At this point, we have probably yet to see the full effect of about half of the current rate hike cycle.

The Good News

All the turmoil and the Fed’s decision to raise interest rates aggressively has significantly impacted the nature of the fixed income market.

During the first part of the year, bonds were severely impacted, and the Aggregate Bond Market index fell 16% in the first half of the year as bond prices moved inversely to interest rates.

This is the first time in 15 years that there has been a 4% 2-year Treasury bond. This is significant because it allows us the potential to earn an acceptable yield while we wait for the economy and markets to return to a more stabilized situation.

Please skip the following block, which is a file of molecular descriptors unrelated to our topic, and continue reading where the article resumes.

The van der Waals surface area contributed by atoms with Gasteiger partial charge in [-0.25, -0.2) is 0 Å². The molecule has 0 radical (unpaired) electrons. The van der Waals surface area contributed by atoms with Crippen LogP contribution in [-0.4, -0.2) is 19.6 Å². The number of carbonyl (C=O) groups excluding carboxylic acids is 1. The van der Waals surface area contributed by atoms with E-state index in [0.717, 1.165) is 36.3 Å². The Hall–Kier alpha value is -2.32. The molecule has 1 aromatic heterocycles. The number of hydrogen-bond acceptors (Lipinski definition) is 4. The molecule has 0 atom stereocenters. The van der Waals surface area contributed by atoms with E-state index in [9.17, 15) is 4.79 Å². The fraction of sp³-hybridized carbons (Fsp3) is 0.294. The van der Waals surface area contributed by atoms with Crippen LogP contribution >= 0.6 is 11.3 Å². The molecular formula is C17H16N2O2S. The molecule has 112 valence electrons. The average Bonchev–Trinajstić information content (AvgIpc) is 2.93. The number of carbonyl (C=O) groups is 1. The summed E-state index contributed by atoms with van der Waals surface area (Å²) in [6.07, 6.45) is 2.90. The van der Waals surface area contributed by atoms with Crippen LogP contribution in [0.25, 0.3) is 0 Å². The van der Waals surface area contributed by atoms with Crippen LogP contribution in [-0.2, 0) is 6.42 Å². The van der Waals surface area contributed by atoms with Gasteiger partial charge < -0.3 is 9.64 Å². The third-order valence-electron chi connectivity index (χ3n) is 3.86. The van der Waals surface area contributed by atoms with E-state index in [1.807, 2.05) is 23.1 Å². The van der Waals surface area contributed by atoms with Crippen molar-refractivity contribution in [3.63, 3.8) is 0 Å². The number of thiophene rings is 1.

The Economy

The key thing to remember is we have a volatile market because the Fed is raising interest rates because the economy was doing too well, and inflation was getting out of hand. The trend is now moving to lower inflation, not higher. We have ways to go, and we expect inflation to continue to fall during 2023.

We believe the economy will probably slip into a mild recession, but we think we will be coming out of it before we know we are really in it. The fundamental issue is that wage growth has occurred and there are still more jobs than there are workers which provides a strong base as we go through adjustment.